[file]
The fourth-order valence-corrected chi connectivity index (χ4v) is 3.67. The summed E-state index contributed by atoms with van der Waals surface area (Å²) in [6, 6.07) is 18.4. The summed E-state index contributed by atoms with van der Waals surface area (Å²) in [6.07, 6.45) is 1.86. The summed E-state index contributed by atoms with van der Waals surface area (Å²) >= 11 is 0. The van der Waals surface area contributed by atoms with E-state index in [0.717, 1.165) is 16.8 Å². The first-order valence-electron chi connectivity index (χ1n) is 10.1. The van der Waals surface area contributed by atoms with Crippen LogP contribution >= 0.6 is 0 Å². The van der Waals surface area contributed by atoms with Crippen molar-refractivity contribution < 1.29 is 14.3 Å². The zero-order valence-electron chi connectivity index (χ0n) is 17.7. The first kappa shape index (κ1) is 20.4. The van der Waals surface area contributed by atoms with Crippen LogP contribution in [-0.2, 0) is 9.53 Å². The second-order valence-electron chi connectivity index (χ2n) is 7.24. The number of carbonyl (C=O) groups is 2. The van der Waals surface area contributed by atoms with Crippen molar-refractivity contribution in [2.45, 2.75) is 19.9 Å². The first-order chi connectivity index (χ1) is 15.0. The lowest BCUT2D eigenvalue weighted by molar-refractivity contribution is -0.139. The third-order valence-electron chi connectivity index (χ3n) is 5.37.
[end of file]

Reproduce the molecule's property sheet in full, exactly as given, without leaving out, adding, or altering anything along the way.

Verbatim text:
The fourth-order valence-corrected chi connectivity index (χ4v) is 3.67. The summed E-state index contributed by atoms with van der Waals surface area (Å²) in [6, 6.07) is 18.4. The summed E-state index contributed by atoms with van der Waals surface area (Å²) in [6.07, 6.45) is 1.86. The summed E-state index contributed by atoms with van der Waals surface area (Å²) >= 11 is 0. The van der Waals surface area contributed by atoms with E-state index in [0.717, 1.165) is 16.8 Å². The first-order valence-electron chi connectivity index (χ1n) is 10.1. The van der Waals surface area contributed by atoms with Crippen LogP contribution >= 0.6 is 0 Å². The van der Waals surface area contributed by atoms with Crippen molar-refractivity contribution < 1.29 is 14.3 Å². The zero-order valence-electron chi connectivity index (χ0n) is 17.7. The first kappa shape index (κ1) is 20.4. The van der Waals surface area contributed by atoms with Crippen LogP contribution in [-0.2, 0) is 9.53 Å². The second-order valence-electron chi connectivity index (χ2n) is 7.24. The number of carbonyl (C=O) groups is 2. The van der Waals surface area contributed by atoms with Crippen molar-refractivity contribution in [2.45, 2.75) is 19.9 Å². The first-order chi connectivity index (χ1) is 15.0. The lowest BCUT2D eigenvalue weighted by molar-refractivity contribution is -0.139. The third-order valence-electron chi connectivity index (χ3n) is 5.37.